Money has value only because there's not enough to go around for everyone, and because it carries the full faith and trust of some government. Remember the Weimar Republic and its 50,000,000,000,000 mark notes? Hyperinflation or what?

Eye of the camel: Could be a very low gate in the city wall, so you needed to unpack your camel's pack so the camel could fit through the opening (largest animal, smallest gate). There's no record of such a gate in Jesus' day, but the gospels recorded this story considerably later.

"Camel" could refer to a thick rope made of camel hair, the same way we might say, "they've actually recorded that on vinyl!" Or I could say, "I'm wearing denim" cuz the fabric of my skirt (I wore to church) is denim. Referring to a whole by its constituent part or parts. For example, even a thin rope made of camel hair would be impossible to thread through even the fat eye of a needle the disciples used to mend nets.

Where We Live:

• What captures us?

• What captivates us?

• Urban agricultural politics and economics?

• Where do we place our trust? "In God we trust?!"

"For God all things are possible." Mark 10:27b

Resurrection from the dead!

Sunday, September 20, 2015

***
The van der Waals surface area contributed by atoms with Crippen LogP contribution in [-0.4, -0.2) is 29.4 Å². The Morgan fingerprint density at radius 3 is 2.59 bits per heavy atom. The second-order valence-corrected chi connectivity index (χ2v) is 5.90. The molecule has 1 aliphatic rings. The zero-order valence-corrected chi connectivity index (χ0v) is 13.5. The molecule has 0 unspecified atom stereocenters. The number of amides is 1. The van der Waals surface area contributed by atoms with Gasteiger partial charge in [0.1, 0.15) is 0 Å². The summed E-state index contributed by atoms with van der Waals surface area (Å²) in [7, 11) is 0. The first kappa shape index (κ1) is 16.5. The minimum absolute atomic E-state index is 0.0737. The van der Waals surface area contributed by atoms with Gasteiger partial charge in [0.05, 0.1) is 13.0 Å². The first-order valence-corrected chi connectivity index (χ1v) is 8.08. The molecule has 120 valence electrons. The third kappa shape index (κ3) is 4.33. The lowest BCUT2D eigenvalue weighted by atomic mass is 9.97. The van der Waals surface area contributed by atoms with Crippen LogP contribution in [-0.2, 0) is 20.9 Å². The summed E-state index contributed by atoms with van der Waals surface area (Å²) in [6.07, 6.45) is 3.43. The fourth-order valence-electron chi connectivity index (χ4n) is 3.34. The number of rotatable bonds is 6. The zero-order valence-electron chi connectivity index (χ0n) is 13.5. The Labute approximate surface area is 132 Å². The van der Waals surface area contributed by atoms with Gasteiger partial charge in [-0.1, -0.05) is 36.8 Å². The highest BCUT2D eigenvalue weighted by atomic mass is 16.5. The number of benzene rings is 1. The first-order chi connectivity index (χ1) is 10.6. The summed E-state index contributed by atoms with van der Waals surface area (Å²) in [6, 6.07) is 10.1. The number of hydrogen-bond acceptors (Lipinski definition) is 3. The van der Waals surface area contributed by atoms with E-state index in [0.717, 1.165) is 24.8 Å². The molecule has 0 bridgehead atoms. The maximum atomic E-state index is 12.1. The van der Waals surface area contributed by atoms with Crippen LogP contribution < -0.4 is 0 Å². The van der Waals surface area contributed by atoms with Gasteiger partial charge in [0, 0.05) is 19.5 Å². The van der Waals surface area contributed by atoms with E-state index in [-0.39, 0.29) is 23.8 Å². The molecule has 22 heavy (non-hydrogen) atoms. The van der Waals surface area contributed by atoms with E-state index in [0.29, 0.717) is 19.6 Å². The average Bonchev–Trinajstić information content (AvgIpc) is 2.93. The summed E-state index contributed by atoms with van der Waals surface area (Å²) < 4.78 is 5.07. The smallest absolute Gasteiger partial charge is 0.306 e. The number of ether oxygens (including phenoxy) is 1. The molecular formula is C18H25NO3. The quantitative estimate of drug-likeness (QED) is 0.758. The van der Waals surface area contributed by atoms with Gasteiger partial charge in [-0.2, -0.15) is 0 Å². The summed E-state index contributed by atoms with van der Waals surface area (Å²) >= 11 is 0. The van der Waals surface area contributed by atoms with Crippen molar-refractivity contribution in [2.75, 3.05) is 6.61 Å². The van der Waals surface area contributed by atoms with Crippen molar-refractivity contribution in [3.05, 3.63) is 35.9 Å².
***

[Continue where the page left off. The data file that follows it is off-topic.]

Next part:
Pentecost 17B

Proper 20 / Ordinary Time 25 / 17th Sunday after the Day of Pentecost

Mark 9:30-37

30 They went on from there and passed through Galilee. He did not want anyone to know it; 31 for he was teaching his disciples, saying to them, "The Son of Man is to be betrayed into human hands, and they will kill him, and three days after being killed, he will rise again." 32 But they did not understand what he was saying and were afraid to ask him.

33 Then they came to Capernaum; and when he was in the house he asked them, "What were you arguing about on the way?" 34 But they were silent, for on the way they had argued with one another who was the greatest. 35 He sat down, called the twelve, and said to them, "Whoever wants to be first must be last of all and servant of all." 36 Then he took a little child and put it among them; and taking it in his arms, he said to them, 37 "Whoever welcomes one such child in my name welcomes me, and whoever welcomes me welcomes not me but the one who sent me."